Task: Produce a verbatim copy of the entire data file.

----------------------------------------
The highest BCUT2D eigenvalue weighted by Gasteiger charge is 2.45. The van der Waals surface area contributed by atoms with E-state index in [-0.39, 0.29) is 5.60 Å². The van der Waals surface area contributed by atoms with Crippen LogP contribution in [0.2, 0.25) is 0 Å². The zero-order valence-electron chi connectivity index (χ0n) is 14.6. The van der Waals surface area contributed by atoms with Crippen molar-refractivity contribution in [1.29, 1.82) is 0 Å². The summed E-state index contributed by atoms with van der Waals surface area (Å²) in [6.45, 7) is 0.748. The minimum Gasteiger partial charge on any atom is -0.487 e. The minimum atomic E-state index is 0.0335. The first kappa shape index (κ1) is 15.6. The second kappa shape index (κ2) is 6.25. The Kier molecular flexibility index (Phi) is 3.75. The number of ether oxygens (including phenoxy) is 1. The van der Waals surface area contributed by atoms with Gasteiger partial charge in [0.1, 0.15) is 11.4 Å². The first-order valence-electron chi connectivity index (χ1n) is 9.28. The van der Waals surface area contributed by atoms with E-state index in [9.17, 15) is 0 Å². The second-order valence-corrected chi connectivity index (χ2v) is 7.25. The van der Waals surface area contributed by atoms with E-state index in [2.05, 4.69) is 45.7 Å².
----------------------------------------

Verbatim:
The highest BCUT2D eigenvalue weighted by Gasteiger charge is 2.45. The van der Waals surface area contributed by atoms with E-state index in [-0.39, 0.29) is 5.60 Å². The van der Waals surface area contributed by atoms with Crippen LogP contribution in [0.2, 0.25) is 0 Å². The zero-order valence-electron chi connectivity index (χ0n) is 14.6. The van der Waals surface area contributed by atoms with Crippen molar-refractivity contribution in [1.29, 1.82) is 0 Å². The summed E-state index contributed by atoms with van der Waals surface area (Å²) in [6.45, 7) is 0.748. The minimum Gasteiger partial charge on any atom is -0.487 e. The minimum atomic E-state index is 0.0335. The first kappa shape index (κ1) is 15.6. The second kappa shape index (κ2) is 6.25. The Kier molecular flexibility index (Phi) is 3.75. The number of ether oxygens (including phenoxy) is 1. The van der Waals surface area contributed by atoms with Gasteiger partial charge in [0.1, 0.15) is 11.4 Å². The first-order valence-electron chi connectivity index (χ1n) is 9.28. The van der Waals surface area contributed by atoms with E-state index in [9.17, 15) is 0 Å². The second-order valence-corrected chi connectivity index (χ2v) is 7.25. The van der Waals surface area contributed by atoms with E-state index in [2.05, 4.69) is 45.7 Å².